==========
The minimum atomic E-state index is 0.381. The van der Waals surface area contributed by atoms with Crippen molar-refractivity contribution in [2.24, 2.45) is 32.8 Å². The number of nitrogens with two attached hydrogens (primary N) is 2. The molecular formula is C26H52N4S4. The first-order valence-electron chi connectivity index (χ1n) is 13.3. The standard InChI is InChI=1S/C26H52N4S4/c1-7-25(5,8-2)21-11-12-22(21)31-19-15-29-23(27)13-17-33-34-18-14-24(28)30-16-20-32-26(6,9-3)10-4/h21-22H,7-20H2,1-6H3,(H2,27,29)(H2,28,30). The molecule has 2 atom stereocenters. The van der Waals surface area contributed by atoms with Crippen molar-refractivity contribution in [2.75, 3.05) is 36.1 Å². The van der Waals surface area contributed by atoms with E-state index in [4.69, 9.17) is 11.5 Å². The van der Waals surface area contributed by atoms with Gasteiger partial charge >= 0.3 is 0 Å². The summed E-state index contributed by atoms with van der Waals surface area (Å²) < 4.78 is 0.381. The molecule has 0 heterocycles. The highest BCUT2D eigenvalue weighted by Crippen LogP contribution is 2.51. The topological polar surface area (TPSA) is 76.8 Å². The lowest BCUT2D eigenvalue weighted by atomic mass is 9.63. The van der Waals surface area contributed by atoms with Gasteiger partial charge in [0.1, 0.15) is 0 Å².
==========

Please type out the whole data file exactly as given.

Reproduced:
The minimum atomic E-state index is 0.381. The van der Waals surface area contributed by atoms with Crippen molar-refractivity contribution in [2.24, 2.45) is 32.8 Å². The number of nitrogens with two attached hydrogens (primary N) is 2. The molecular formula is C26H52N4S4. The first-order valence-electron chi connectivity index (χ1n) is 13.3. The standard InChI is InChI=1S/C26H52N4S4/c1-7-25(5,8-2)21-11-12-22(21)31-19-15-29-23(27)13-17-33-34-18-14-24(28)30-16-20-32-26(6,9-3)10-4/h21-22H,7-20H2,1-6H3,(H2,27,29)(H2,28,30). The molecule has 2 atom stereocenters. The van der Waals surface area contributed by atoms with Crippen molar-refractivity contribution in [2.75, 3.05) is 36.1 Å². The van der Waals surface area contributed by atoms with E-state index in [4.69, 9.17) is 11.5 Å². The van der Waals surface area contributed by atoms with Gasteiger partial charge >= 0.3 is 0 Å². The summed E-state index contributed by atoms with van der Waals surface area (Å²) < 4.78 is 0.381. The molecule has 0 heterocycles. The highest BCUT2D eigenvalue weighted by Crippen LogP contribution is 2.51. The topological polar surface area (TPSA) is 76.8 Å². The lowest BCUT2D eigenvalue weighted by atomic mass is 9.63. The van der Waals surface area contributed by atoms with Gasteiger partial charge in [0.1, 0.15) is 0 Å².